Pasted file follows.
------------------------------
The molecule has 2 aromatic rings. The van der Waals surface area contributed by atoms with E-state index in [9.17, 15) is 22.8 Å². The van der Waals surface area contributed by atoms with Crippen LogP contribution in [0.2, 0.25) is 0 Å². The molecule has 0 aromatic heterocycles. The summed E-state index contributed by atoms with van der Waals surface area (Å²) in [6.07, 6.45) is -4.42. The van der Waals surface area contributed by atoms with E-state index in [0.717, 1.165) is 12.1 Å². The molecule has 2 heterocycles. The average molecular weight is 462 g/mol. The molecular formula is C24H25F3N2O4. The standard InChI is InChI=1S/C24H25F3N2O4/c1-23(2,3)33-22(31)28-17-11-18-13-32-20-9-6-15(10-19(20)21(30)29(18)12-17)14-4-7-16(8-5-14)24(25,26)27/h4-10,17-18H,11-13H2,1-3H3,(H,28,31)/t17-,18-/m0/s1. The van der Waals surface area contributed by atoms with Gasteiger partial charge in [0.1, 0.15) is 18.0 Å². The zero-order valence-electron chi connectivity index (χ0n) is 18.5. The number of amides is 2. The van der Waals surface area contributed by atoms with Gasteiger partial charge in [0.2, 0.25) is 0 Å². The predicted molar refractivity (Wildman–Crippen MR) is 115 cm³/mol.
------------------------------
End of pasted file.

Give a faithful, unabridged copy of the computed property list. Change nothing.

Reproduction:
The molecule has 2 aromatic rings. The van der Waals surface area contributed by atoms with E-state index in [9.17, 15) is 22.8 Å². The van der Waals surface area contributed by atoms with Crippen LogP contribution in [0.2, 0.25) is 0 Å². The molecule has 0 aromatic heterocycles. The summed E-state index contributed by atoms with van der Waals surface area (Å²) in [6.07, 6.45) is -4.42. The van der Waals surface area contributed by atoms with E-state index in [0.717, 1.165) is 12.1 Å². The molecule has 2 heterocycles. The average molecular weight is 462 g/mol. The molecular formula is C24H25F3N2O4. The standard InChI is InChI=1S/C24H25F3N2O4/c1-23(2,3)33-22(31)28-17-11-18-13-32-20-9-6-15(10-19(20)21(30)29(18)12-17)14-4-7-16(8-5-14)24(25,26)27/h4-10,17-18H,11-13H2,1-3H3,(H,28,31)/t17-,18-/m0/s1. The van der Waals surface area contributed by atoms with Gasteiger partial charge in [0.1, 0.15) is 18.0 Å². The zero-order valence-electron chi connectivity index (χ0n) is 18.5. The number of amides is 2. The van der Waals surface area contributed by atoms with Gasteiger partial charge in [0.2, 0.25) is 0 Å². The predicted molar refractivity (Wildman–Crippen MR) is 115 cm³/mol.